This blog post was first published on 22 April 2021 on the Hardiblog of NUI Galway Library.
In our Open Voices series, we are talking today to Arthur Smith. Arthur was until recently the Library REF Manager at Cambridge University Libraries and secretary to the UK Council of Research Repositories (UKCORR).
Hardy: Thanks for talking to me, Arthur! First, can you please summarize your journey to into Open Scholarship and Open Access?
Arthur: Well, it is a bit of a strange journey and one that’s had lots of fortuitous turns along the way. I am Australian and I did my PhD in Brisbane at the University of Queensland studying physical chemistry. I published a lot of papers, and towards the end of my PhD my wife and I were deciding what we want to do, and so eventually both of us decided that we would like to do a bit of traveling and we ended up moving to the UK.
One thing led to another, and we found ourselves in Cambridge. I think a lot of people in academic circles know of the two-body problem, especially when it comes to two people with academic backgrounds, often one person with one job and the other person will tag along. In this particular scenario I was the one tagging along.
So, I found myself in Cambridge, and this was in 2014. The REF policies and Research Council policies had recently been announced and were coming into effect and so Cambridge was looking to put on some more staff. I initially applied for a position at the university library working as an Open Access advisor but unfortunately, I didn’t get the job.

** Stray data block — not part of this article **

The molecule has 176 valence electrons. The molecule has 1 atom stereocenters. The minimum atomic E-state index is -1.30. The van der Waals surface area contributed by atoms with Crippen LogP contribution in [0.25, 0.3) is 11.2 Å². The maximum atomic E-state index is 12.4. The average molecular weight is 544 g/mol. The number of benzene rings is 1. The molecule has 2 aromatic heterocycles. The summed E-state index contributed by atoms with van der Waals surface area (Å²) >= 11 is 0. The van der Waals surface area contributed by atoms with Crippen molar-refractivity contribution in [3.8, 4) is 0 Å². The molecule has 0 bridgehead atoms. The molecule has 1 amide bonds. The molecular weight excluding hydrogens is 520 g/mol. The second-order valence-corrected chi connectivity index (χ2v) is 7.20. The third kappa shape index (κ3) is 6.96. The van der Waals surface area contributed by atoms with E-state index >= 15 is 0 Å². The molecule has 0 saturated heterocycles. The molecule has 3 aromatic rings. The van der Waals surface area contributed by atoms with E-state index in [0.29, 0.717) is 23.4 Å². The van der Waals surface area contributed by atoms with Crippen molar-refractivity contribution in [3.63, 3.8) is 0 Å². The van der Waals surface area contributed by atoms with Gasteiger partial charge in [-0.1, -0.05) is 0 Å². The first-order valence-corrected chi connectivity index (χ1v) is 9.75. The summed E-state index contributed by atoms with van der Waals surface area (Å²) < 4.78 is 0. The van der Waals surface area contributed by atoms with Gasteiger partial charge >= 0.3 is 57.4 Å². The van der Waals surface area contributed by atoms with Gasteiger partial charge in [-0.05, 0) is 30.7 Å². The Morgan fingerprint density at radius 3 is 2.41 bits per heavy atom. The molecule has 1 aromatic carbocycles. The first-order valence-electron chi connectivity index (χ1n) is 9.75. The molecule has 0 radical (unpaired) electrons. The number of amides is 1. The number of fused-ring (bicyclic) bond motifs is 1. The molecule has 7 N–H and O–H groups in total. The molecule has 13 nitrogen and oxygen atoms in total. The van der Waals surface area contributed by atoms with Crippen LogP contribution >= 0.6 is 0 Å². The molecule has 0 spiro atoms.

One of my very good friends, Lauren Cadwallader, who now works at PLOS in Cambridge, she got the job. But soon after that she went on maternity leave, and so I got a tap on the shoulder several months later, asking if I would still be interested in the job, this was in December 2014, and I happily accepted that position!
I started working with a very small team, so there was, Philip, and our repository manager David, so they were really just three of us who were working on Open Access. And then, in January 2015, that’s when Danny Kingsley arrives on the scene and starts up the Office of Scholarly Communication (OSC). From that point onwards, there is a rapid acceleration in the and work that we’re doing, and so over 2015 and 2016 are a lot more people that came on board with the OSC. It was a great evolution of the team in that space of time 2015 – 2017 that really set the groundwork for what the OSC would become.
There was a lot of work done on upgrading repositories, filling new positions, and eventually my role morphed into what would become the Open Access Service Manager. Essentially, it was my job to make sure that the Open Access Services at Cambridge were running smoothly. I think the Open Access team now is between about seven and eight people at Cambridge. But at the at the peak of the OSC we had between 18 and 20 people in in the OSC working on not just Open Access but also outreach and engagement for Open Research issues, research data, thesis management and general repository management. And so for a couple of years I was managing our connected services and deciding the day to day decisions on how Open Access should be delivered and managed at Cambridge.